Mysofascial Pain Syndrome

Myofascial pain syndrome is a chronic condition characterized by muscle tightening, spasms, and the formation of trigger points (“muscle knots”). Fascia is a band or sheet of connective tissue that surrounds each muscle in the body. This fascia can become inflamed and constrictive. In addition, the associated muscle can be tonically (“permanently”) contracted. When these things occur, a muscle knot can form. These trigger points typically cause significant pain that can radiate to other anatomic regions. Futhermore, they can severely limit function and range of motion.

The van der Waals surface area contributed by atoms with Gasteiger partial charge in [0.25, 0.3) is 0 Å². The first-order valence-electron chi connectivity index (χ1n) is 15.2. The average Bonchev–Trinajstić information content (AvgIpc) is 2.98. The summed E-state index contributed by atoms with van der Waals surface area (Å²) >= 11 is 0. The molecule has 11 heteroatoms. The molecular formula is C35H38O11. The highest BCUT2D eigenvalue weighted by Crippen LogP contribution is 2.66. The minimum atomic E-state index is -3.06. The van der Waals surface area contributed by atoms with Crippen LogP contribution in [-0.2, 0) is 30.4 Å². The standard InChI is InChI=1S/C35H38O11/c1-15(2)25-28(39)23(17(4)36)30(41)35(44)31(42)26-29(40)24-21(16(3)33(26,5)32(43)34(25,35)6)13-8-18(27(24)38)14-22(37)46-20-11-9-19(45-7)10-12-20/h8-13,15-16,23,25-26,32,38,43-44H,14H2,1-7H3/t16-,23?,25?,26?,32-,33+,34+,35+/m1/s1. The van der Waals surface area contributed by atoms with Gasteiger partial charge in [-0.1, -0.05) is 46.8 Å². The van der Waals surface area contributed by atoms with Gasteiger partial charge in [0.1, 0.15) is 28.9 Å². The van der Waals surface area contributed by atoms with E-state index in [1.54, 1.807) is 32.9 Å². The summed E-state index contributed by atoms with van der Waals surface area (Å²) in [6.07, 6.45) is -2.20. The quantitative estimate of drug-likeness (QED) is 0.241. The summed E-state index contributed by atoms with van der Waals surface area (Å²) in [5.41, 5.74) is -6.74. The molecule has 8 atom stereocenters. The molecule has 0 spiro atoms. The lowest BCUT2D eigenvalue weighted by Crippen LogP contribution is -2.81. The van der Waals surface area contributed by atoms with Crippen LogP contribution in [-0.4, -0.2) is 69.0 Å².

When this type of problem occurs regularly in multiple areas and over the course of several months, it becomes a chronic condition known as myofascial pain syndrome.

There are two schools of thought in treating myofascial pain syndrome:

  • Oftentimes, muscles and fascia become inflamed and reactive to other underlying problems (i.e. spinal arthritis) that can then lead to the formation of trigger points. If those underlying problems are treated, then the muscles and fascia can become less inflamed and reactive, which can then lead to release of the trigger points.
  • In addition, these painful and restricting muscle knots can be treated directly through a unique trigger point treatment session created by the Centers for Pain Control.